Wednesday, July 14, 2010

Drawing - Zany Zoo

The children create never-before-seen animals for a "Zany Zoo." For all ages. Plan 1 to 2 sessions.

  • Drawing from imagination
  • Recognizing the unique characteristics which define an animal.
  • Working with details and patterns.
realistic, pattern, unique characteristics

  • 12- by 18-inch white drawing paper
  • Black non-toxic permanent markers (Faber-Castell markers are odorless.)
  • Watercolor markers
  • Pencils (optional)
  • Set out the pencils, markers, and drawing paper.
  • Have the watercolor markers ready, but put aside until the drawings are completed.
How to Begin
Creating the animals
  • Explain to the children that, by combining the parts of three or more animals, they will be creating one-of-a-kind, never-before-seen animals. Ask them to imagine an animal with, for example, an alligator's head, a tiger's body, and chicken's legs; or a flying cow with bird's wings and an elephant's ears.
  • Discuss the unique characteristics which identify an animal, such as a squirrel's tail, a giraffe's neck, and a camel's hump. Emphasize the importance of patterns or designs, when identifying animals with similar body shapes, such as leopards and tigers which are immediately recognized by their spots or stripes.
  • Have the children each draw one large animal by combining the parts of three or more animals. Older children appreciate drawing with pencils first and then going over their lines with the black markers. Younger children work best drawing directly with the black markers.
  • When the drawings are completed, have the children color their animals with watercolor markers. Since this project is most effective when the parts of the animals are easily recognizable, encourage the children to use realistic colors as seen in nature.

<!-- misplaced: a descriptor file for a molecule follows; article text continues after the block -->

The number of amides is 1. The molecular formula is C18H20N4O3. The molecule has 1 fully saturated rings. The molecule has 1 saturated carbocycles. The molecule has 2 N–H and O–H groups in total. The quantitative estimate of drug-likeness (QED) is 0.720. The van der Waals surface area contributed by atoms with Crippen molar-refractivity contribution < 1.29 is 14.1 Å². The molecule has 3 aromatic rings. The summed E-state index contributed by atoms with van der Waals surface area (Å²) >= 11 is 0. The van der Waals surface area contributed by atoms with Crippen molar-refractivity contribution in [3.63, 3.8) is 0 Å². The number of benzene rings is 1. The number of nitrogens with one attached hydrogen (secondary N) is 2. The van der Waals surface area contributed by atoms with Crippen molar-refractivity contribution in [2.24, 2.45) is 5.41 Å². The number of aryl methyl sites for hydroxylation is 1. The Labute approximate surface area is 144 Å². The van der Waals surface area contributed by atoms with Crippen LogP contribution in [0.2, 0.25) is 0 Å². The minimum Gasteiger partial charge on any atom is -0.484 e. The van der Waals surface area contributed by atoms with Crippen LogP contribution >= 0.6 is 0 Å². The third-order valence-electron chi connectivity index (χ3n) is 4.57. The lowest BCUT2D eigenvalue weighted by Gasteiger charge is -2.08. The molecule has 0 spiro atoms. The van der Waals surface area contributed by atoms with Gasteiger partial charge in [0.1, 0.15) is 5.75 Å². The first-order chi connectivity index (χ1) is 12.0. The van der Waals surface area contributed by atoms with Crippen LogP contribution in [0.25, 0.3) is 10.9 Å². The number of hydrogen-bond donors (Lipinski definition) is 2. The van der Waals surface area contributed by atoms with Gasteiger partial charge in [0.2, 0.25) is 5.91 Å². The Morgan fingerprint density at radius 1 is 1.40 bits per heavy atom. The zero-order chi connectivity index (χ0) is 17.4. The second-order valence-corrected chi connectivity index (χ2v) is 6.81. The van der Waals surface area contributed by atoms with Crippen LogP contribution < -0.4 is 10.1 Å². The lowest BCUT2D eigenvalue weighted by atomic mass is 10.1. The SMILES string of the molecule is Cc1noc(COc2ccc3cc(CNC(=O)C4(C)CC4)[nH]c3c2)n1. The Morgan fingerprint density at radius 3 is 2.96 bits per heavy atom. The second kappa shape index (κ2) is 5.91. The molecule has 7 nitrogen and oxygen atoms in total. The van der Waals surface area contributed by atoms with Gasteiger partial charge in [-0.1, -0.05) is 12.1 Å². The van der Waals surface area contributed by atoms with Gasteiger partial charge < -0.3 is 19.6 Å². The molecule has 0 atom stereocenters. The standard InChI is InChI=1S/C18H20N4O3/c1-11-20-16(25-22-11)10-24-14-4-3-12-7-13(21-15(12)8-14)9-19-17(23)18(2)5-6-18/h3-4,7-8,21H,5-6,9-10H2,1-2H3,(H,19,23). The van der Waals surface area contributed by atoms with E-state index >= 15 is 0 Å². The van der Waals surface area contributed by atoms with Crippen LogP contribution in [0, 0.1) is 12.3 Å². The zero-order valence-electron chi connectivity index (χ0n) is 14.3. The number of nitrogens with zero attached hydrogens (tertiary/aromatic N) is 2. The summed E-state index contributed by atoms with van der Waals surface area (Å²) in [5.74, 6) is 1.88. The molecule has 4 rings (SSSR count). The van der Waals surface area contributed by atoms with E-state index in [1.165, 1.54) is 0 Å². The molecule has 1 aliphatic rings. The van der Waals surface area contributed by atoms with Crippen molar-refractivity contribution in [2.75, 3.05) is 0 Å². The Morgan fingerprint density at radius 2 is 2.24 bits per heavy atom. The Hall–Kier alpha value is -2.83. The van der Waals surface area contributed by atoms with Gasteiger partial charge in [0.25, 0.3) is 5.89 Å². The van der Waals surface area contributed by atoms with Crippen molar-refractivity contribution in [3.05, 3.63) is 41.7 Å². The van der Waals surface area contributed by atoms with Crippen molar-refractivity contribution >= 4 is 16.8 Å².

Naming the animals
  • Have the children name their new species of animals by combining several sounds or syllables from the names of the animals used in the drawings, such as a "chelegator" (ch-ĕlĕ-gātor), which includes parts of a chicken, an elephant, and an alligator. The older children can work individually to name their animals, but plan this as a group activity with the younger children.
  • Tongue twisters are fun, as long as the children are able to pronounce the names. 
  • It's helpful to prepare a list of the unique characteristics which define some animals to use when ideas run short. For a greater variety of even zanier animals, include insect and/or fish parts.
  • Encourage the children to draw one large animal that fills their paper instead of several smaller ones.
  • For the most impact, the animals need to be easily recognizable. Encourage the children to include lots of details and use realistic colors.
  • Young children tend to fill in their work with the black markers, so be sure they understand that colored markers will be available when their drawings are completed.
  • The lighter shades of watercolor markers work best because they won't cover up the black lines of the drawings.
  • Ask the children to identify the different animal parts in the drawings.
  • Discuss what information helps them to recognize these parts.
What the children might say...
  • Do I have to use three animals?
  • Can I use ten animals?
  • My animal has four legs and they are all different.
  • Do I have to use gray for my elephant's legs? I wanted to stripe them like a tiger's legs.
  • I've never seen animals like these before!
What you might say...
  • The never-before-seen animals are more fun if you use at least three different animal parts.
  • You can decide the number of different animal parts to use as long as you have included at least three.
  • Be sure to draw and color the parts carefully, so we can have the fun of recognizing each one.
  • It will be easier to recognize the different animal parts if  you color them as they are in nature. However, you as the artist can decide how to color your animal.
  • If all these animals were in a zoo, it would surely be a Zany Zoo!
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